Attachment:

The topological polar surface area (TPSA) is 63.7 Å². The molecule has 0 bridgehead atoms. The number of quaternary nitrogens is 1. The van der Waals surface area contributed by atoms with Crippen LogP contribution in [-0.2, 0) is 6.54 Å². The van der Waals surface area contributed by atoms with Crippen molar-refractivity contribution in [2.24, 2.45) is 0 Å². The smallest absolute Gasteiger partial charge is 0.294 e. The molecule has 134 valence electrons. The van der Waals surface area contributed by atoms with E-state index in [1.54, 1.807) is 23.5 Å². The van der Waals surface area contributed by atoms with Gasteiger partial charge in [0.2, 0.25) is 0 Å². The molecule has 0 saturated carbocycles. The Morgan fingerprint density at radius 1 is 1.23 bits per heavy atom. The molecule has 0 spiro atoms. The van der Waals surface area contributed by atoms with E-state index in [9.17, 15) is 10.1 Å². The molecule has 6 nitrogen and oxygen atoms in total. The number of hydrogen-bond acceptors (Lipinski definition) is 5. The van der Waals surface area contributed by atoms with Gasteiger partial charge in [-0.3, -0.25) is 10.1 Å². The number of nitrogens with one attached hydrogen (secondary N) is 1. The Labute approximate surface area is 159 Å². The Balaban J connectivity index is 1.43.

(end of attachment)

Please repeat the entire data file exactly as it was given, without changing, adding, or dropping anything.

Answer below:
The topological polar surface area (TPSA) is 63.7 Å². The molecule has 0 bridgehead atoms. The number of quaternary nitrogens is 1. The van der Waals surface area contributed by atoms with Crippen LogP contribution in [-0.2, 0) is 6.54 Å². The van der Waals surface area contributed by atoms with Crippen molar-refractivity contribution in [2.24, 2.45) is 0 Å². The smallest absolute Gasteiger partial charge is 0.294 e. The molecule has 134 valence electrons. The van der Waals surface area contributed by atoms with E-state index in [1.54, 1.807) is 23.5 Å². The van der Waals surface area contributed by atoms with Gasteiger partial charge in [0.2, 0.25) is 0 Å². The molecule has 0 saturated carbocycles. The Morgan fingerprint density at radius 1 is 1.23 bits per heavy atom. The molecule has 0 spiro atoms. The van der Waals surface area contributed by atoms with E-state index in [9.17, 15) is 10.1 Å². The molecule has 6 nitrogen and oxygen atoms in total. The number of hydrogen-bond acceptors (Lipinski definition) is 5. The van der Waals surface area contributed by atoms with Gasteiger partial charge in [-0.3, -0.25) is 10.1 Å². The number of nitrogens with one attached hydrogen (secondary N) is 1. The Labute approximate surface area is 159 Å². The Balaban J connectivity index is 1.43.